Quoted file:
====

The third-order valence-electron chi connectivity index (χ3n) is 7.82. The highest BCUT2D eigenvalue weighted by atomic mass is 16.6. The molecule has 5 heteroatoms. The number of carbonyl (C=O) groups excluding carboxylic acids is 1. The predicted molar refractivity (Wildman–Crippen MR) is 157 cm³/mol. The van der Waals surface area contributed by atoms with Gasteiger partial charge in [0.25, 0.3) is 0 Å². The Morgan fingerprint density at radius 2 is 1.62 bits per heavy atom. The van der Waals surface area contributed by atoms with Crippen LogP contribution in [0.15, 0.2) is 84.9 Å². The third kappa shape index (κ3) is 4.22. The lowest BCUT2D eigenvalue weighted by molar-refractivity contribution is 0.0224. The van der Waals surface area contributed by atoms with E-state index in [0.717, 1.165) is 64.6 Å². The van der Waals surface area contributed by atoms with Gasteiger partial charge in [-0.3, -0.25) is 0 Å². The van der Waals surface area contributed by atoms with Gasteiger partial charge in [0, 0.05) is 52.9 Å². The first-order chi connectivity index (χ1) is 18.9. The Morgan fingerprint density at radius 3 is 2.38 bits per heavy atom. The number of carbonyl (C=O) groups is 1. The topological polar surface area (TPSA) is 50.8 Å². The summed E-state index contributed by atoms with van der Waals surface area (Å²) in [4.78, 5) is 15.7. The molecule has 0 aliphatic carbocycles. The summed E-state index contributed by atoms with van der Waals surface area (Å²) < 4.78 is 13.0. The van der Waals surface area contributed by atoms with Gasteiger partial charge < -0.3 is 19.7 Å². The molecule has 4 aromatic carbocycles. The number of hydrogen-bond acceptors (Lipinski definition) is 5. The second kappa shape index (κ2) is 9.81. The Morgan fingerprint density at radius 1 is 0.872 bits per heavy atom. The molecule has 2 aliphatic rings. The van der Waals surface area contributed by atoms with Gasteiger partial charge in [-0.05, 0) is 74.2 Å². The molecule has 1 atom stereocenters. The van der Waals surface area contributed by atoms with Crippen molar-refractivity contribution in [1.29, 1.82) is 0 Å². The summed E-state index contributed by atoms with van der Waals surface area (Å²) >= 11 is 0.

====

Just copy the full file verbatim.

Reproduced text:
The third-order valence-electron chi connectivity index (χ3n) is 7.82. The highest BCUT2D eigenvalue weighted by atomic mass is 16.6. The molecule has 5 heteroatoms. The number of carbonyl (C=O) groups excluding carboxylic acids is 1. The predicted molar refractivity (Wildman–Crippen MR) is 157 cm³/mol. The van der Waals surface area contributed by atoms with Gasteiger partial charge in [0.25, 0.3) is 0 Å². The Morgan fingerprint density at radius 2 is 1.62 bits per heavy atom. The van der Waals surface area contributed by atoms with Crippen LogP contribution in [0.15, 0.2) is 84.9 Å². The third kappa shape index (κ3) is 4.22. The lowest BCUT2D eigenvalue weighted by molar-refractivity contribution is 0.0224. The van der Waals surface area contributed by atoms with E-state index in [0.717, 1.165) is 64.6 Å². The van der Waals surface area contributed by atoms with Gasteiger partial charge in [-0.3, -0.25) is 0 Å². The van der Waals surface area contributed by atoms with Gasteiger partial charge in [0, 0.05) is 52.9 Å². The first-order chi connectivity index (χ1) is 18.9. The Morgan fingerprint density at radius 3 is 2.38 bits per heavy atom. The number of carbonyl (C=O) groups is 1. The topological polar surface area (TPSA) is 50.8 Å². The summed E-state index contributed by atoms with van der Waals surface area (Å²) in [4.78, 5) is 15.7. The molecule has 0 aliphatic carbocycles. The summed E-state index contributed by atoms with van der Waals surface area (Å²) < 4.78 is 13.0. The van der Waals surface area contributed by atoms with Gasteiger partial charge < -0.3 is 19.7 Å². The molecule has 4 aromatic carbocycles. The number of hydrogen-bond acceptors (Lipinski definition) is 5. The second kappa shape index (κ2) is 9.81. The Morgan fingerprint density at radius 1 is 0.872 bits per heavy atom. The molecule has 2 aliphatic rings. The van der Waals surface area contributed by atoms with Gasteiger partial charge in [-0.05, 0) is 74.2 Å². The molecule has 1 atom stereocenters. The van der Waals surface area contributed by atoms with Crippen molar-refractivity contribution in [1.29, 1.82) is 0 Å². The summed E-state index contributed by atoms with van der Waals surface area (Å²) >= 11 is 0.